Editor’s Note: Journalist Philip Moeller, who writes widely on aging and retirement, is here to provide the answers you need. Phil is the author of the new book, “Get What’s Yours for Medicare,” and co-author of “Get What’s Yours: The Revised Secrets to Maxing Out Your Social Security.” Send your questions to Phil.
Bill: I am relatively healthy and on a $4 per month blood pressure medication. I have decided on traditional Medicare plus a Medigap letter plan N. I’d also sign up for an inexpensive Part D drug plan except my income is high enough to trigger Medicare’s high-income surcharge. So I plan on skipping Part D. If I develop a need for hugely expensive meds, then I’d immediately sign up for a 5-star rated drug plan and then pay the late-enrollment penalty. Do you see any problem with this? I am a retired physician.
Phil Moeller: This is a clever work-around, although I am not a fan of gaming the system, and I see your strategy as doing just that. The late-enrollment penalty for Part D would tack on 1 percent to your Part D premium for each month you’re late in enrolling. The average Part D premium is less than $40 a month, and many plans charge less. So doing a little math, even signing up five years late would boost that hypothetical premium by 60 percent, costing you an extra $24 a month for the rest of your life.
Assuming you would have been paying high-income surcharges for the entire five years, that’s 60 months at $34 a month. So it would take you about seven years — 12 years from now — before your penalties equal your savings. And this rough calculation ignores the reality that a dollar saved today is worth more than a dollar spent in the future.
The biggest problem I see with your strategy is the potential delay in the effective date of the Part D plan you’d wind up selecting. This enrollment process is not like going to Starbucks for a latte. There may be coverage delays, and you might have to foot the full cost of these drugs for up to a couple of months.
To be safe, I would identify one or more 5-star plans offered where you live. There aren’t a lot of 5-star plans yet, so you need to do this anyway and make sure you can even get one. Assuming you can, I’d call the plan and ask them how long the gap can be between when you applied and when your coverage was effective.
I would lecture you about avoiding lifetime late-enrollment penalties, but you have already factored these into your strategy.
James – Va.: I do not yet receive Social Security, so my Part B premiums for Medicare have been increasing. Will my premiums decrease when I begin Social Security, or will they stay the same and continue to be different and out of sync with those who have been receiving Social Security and have had no increases?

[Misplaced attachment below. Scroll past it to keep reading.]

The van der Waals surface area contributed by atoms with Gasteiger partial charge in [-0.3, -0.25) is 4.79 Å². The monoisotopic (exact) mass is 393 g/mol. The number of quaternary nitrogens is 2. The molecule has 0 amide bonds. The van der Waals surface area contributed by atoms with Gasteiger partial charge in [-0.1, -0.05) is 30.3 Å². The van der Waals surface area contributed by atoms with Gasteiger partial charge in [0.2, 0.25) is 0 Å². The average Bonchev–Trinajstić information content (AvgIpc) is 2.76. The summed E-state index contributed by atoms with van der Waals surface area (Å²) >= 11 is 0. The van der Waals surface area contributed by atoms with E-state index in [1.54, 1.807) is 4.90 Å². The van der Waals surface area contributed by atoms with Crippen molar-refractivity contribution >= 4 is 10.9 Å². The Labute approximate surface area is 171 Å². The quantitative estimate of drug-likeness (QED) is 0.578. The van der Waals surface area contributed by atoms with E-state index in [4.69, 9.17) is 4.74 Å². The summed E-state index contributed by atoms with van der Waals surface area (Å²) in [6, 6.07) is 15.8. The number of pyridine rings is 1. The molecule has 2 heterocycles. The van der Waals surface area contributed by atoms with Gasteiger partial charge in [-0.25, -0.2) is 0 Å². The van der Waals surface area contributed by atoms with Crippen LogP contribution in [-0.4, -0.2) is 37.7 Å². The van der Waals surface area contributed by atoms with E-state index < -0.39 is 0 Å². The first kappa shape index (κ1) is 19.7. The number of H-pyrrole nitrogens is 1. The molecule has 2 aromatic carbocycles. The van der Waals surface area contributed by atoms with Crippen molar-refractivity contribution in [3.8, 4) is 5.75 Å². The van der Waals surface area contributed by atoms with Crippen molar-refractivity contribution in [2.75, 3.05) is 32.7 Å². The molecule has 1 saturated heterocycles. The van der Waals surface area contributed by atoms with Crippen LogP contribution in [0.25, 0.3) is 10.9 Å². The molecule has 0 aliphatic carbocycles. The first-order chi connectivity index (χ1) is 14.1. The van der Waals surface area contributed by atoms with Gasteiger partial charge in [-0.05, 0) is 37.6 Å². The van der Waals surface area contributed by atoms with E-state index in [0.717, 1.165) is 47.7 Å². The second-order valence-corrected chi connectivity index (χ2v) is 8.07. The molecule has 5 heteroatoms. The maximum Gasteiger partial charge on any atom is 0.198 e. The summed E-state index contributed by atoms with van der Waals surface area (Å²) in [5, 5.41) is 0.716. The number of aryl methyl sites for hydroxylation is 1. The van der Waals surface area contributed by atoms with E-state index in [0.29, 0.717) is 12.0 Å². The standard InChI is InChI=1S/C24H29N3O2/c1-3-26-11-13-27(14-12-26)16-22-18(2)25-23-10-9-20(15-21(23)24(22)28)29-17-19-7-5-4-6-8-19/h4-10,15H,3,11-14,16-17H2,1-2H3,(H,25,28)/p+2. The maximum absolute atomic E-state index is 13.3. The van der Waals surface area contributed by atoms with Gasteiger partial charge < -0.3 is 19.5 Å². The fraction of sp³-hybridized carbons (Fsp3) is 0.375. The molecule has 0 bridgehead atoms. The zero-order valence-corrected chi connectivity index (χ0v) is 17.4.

Phil Moeller: Your premiums will not necessarily decrease when you begin Social Security. What will happen is that you will become subject to the program’s “hold harmless” rules. The exception is that people with high incomes who are subject to surcharges are not held harmless. If you are in the hold harmless group, you would not be subject to the kinds of increases you’ve experienced in the past two years.
But in order for your premiums to actually decline, future increases in Social Security’s annual cost of living adjustment would have to be large enough for the program to raise premiums on the people who were held harmless in 2016 and 2017. As their premiums go up again, yours might go down. I say “might” because Medicare costs will continue to increase, requiring the agency to raise premiums. So it’s possible any downward adjustments to which you’re entitled could be exceeded by annual premium increases. Is your head spinning yet?
Program rules envision everyone (except high-income beneficiaries) eventually paying the same Medicare premiums. But no one knows whether this will happen in one year or take several years. It all depends on future rates of inflation.
And, of course, Congress could step in and change these rules. No one is very happy with the unforeseen consequences of the hold harmless rule. I wouldn’t be surprised if changes were proposed, although opening up either Medicare or Social Security to even a modest rule change risks a much broader debate that defenders of both programs aren’t eager to have at this time.